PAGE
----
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  • FIRST POST
    • juno-eclipse
    • By juno-eclipse 14th Apr 09, 12:10 AM
    • 46Posts
    • 8Thanks
    juno-eclipse
    Do banks have to accept change?
    • #1
    • 14th Apr 09, 12:10 AM
    Do banks have to accept change? 14th Apr 09 at 12:10 AM
    Just been having a discussion with my partner, i needed to pay some money into my account so buy something of the internet with my card, and i emptied the change in my pocket and a few jars and the bank refused to accept the change, and he said by law they have to accept it whether its baged up in pounds or not, so just wondering is this true?

    Thanks alot.
Page 1
  • agsnu
    • #2
    • 14th Apr 09, 12:18 AM
    • #2
    • 14th Apr 09, 12:18 AM
    No, it's not true.
    • jonesMUFCforever
    • By jonesMUFCforever 14th Apr 09, 12:21 AM
    • 22,522 Posts
    • 10,026 Thanks
    jonesMUFCforever
    • #3
    • 14th Apr 09, 12:21 AM
    • #3
    • 14th Apr 09, 12:21 AM
    No they do not. Each bank will have its own rules but change must be bagged and counted before you appear at the counter.
    If you don't do this how would you feel if you were the next customer having to queue because of you?

    If you don't want to count it why collect it?
    Find a coin counter - but they will take a cut out of your money.
    What goes around - comes around
    give lots and you will always receive lots
  • Extant
    • #4
    • 14th Apr 09, 1:33 AM
    • #4
    • 14th Apr 09, 1:33 AM
    Banks aren't obliged to accept anything they don't want to.

    If you went to the Bank of England, then yes, they would be obliged to accept your money. A high street bank, though? No.
    What would William Shatner do?
  • So Sad Angel
    • #5
    • 14th Apr 09, 1:57 AM
    • #5
    • 14th Apr 09, 1:57 AM
    Unless you take it in ready bagged in the correct denominations of course....with the paying in slip all correctly completed etc etc

    ....just to save the cashier any unecessary work!!....in my day as a cashier we had to count the money by hand! ...but then counter terminals/electronic scales had`nt been invented either!

  • Inactive
    • #6
    • 14th Apr 09, 1:57 AM
    • #6
    • 14th Apr 09, 1:57 AM
    Banks aren't obliged to accept anything they don't want to.
    Originally posted by BarclaysManager

    Not quite true BM, the banks have all been forced to accept quite a lot of " change " just recently.
  • Extant
    • #7
    • 14th Apr 09, 2:05 AM
    • #7
    • 14th Apr 09, 2:05 AM
    Not quite true BM, the banks have all been forced to accept quite a lot of " change " just recently.
    Originally posted by Inactive
    (Insert contextually irrelevant retort here.)
    What would William Shatner do?
    • PinkPig
    • By PinkPig 14th Apr 09, 7:06 AM
    • 232 Posts
    • 88 Thanks
    PinkPig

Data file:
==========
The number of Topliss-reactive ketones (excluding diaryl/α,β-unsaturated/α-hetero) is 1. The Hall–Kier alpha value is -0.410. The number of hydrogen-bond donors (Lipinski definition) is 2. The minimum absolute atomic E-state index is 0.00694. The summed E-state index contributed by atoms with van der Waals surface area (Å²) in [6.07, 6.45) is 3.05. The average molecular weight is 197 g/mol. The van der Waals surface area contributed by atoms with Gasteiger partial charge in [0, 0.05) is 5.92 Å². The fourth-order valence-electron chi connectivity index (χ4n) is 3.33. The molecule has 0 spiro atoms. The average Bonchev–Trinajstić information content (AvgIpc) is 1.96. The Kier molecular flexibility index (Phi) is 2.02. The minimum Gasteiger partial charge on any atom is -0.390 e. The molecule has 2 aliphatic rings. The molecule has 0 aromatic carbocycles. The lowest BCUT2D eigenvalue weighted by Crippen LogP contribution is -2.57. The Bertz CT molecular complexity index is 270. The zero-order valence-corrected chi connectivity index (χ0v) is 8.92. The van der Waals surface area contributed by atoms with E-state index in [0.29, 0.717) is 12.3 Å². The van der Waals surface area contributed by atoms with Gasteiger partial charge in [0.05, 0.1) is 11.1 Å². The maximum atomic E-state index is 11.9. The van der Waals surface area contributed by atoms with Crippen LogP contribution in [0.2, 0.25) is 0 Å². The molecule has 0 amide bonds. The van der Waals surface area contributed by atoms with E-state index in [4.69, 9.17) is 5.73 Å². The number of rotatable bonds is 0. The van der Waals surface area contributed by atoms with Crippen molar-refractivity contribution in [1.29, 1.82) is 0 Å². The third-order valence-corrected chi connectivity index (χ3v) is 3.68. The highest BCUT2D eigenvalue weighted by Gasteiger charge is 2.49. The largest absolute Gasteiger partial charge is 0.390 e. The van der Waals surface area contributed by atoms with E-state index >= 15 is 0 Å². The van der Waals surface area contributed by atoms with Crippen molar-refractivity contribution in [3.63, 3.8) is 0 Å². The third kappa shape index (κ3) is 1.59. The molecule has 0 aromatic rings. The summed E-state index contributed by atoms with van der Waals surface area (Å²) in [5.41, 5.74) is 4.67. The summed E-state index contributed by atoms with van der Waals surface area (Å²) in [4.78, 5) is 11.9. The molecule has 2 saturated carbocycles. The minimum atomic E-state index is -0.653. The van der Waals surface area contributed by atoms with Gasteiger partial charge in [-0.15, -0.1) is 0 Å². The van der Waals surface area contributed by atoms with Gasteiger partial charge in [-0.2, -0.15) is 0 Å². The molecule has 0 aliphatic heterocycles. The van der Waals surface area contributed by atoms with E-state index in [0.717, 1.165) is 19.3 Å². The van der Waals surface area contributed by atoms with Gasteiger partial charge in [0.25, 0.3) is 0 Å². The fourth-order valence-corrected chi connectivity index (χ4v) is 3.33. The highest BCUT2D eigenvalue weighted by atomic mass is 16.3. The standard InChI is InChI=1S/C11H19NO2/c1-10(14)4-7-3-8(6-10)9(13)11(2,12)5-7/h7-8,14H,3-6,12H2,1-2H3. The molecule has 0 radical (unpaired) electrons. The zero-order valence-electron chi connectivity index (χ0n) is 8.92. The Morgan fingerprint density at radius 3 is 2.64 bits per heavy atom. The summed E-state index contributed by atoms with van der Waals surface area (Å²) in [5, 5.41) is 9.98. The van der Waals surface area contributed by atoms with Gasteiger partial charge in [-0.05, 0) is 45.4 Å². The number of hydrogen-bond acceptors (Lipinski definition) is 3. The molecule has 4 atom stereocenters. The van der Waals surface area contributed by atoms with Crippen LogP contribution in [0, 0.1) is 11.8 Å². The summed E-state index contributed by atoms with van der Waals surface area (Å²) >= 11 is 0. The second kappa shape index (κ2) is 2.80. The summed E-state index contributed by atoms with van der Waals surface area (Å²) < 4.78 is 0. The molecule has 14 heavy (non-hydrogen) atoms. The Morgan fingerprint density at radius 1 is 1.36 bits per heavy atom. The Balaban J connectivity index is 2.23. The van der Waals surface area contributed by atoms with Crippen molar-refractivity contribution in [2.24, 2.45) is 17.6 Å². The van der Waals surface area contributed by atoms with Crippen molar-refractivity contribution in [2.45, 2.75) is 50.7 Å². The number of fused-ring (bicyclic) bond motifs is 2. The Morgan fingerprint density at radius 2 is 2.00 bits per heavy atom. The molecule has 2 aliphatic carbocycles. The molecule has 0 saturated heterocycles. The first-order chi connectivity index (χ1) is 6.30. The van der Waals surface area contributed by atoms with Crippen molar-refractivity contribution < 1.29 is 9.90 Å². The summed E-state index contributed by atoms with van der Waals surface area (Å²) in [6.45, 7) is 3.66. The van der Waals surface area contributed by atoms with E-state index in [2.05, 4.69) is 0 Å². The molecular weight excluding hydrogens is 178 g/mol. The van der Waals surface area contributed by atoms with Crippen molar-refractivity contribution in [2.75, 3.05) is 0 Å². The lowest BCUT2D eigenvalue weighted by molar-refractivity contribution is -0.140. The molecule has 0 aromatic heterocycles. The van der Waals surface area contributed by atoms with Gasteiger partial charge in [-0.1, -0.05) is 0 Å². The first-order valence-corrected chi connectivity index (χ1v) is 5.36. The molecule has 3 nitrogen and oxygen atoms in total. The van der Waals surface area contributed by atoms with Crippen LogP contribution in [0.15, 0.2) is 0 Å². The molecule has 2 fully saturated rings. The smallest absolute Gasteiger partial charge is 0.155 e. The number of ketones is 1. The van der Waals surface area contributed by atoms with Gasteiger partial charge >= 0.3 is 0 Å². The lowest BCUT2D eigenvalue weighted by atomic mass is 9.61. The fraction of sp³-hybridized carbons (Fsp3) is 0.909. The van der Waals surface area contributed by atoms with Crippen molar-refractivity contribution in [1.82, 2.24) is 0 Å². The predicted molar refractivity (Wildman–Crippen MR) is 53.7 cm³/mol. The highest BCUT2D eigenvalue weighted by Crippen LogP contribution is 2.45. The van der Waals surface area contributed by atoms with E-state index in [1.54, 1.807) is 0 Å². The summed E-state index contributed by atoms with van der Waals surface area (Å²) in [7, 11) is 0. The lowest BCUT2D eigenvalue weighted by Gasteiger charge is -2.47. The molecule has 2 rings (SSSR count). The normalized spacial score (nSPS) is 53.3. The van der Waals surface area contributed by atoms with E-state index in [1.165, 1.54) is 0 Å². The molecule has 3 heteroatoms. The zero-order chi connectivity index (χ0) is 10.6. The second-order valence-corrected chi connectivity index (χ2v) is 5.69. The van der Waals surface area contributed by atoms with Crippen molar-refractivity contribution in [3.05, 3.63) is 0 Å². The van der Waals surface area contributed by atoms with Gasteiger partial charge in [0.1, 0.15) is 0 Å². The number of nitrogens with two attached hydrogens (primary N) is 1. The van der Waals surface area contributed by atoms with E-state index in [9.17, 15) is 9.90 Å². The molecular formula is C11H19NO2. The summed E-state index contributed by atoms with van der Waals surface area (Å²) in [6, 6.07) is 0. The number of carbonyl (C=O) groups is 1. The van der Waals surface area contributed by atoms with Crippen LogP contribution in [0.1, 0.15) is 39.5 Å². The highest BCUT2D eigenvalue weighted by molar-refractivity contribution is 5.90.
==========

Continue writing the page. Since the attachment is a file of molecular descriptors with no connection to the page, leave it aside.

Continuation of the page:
• #8
    • 14th Apr 09, 7:06 AM
    • #8
    • 14th Apr 09, 7:06 AM
    Exactly as people have said, there's no legal obligation for them to accept change. If you want to pay in change your options are:

    1) Find a coin counting machine - these are often found in supermarkets where they take a cut of the money (I think 7% of so), and also apparently in some branches of HSBC where they don't charge.

    2) Ask the bank for some money bags and count it out properly yourself. You have to pay in a complete bag of the same type of coin - the amount that makes up a complete bag is shown on the side of the bag. It's 1 for 1p or 2p, 5 for 10p or 5p, 10 for 50p or 20p and 20 for 1 or 2. You can then fill in a paying in slip as you would for any other deposit.

    Although there are some things that banks do that do irritate me I don't think it's particularly unreasonable not to accept money in jam jars - counting it really would take forever, hold up the queue and annoy other customers. When you're paying in complete bags they don't count anything - they just weigh the bags.
  • NBE
    • #9
    • 14th Apr 09, 11:00 AM
    • #9
    • 14th Apr 09, 11:00 AM
    You have to pay in a complete bag of the same type of coin - the amount that makes up a complete bag is shown on the side of the bag. It's 1 for 1p or 2p, 5 for 10p or 5p, 10 for 50p or 20p and 20 for 1 or 2.
    Originally posted by PinkPig
    That's not true, you don't have to have a completely full bag to pay it in, just as long as its not overfull and there is no mixed coin. I regularly pay in bags of change with less than the maximum in.
    "This 'telephone' has too many shortcomings to be seriously considered as a means of communication. The device is inherently of no value to us."
    -- Western Union internal memo, 1876
  • kelloggs36
    But they don't accept lots of the full bags either - many banks have a limit of no more than 5 at a time!
  • ShelfStacker
    As BM said, banks don't have to accept anything they don't particularly want to. We'll accept any amount of anything within reason so long as it's being paid into an account or you're a customer.

    It's mainly Halifax, Alliance and Leicester and the other ex-building societies who won't accept bagged coin, and Nationwide apparently won't accept random odd pieces of coin. Lesson to be learned: If you want a bank, use a real one.
    • olly300
    • By olly300 14th Apr 09, 7:42 PM
    • 14,314 Posts
    • 13,632 Thanks
    olly300

    It's mainly Halifax, Alliance and Leicester and the other ex-building societies who won't accept bagged coin, and Nationwide apparently won't accept random odd pieces of coin. Lesson to be learned: If you want a bank, use a real one.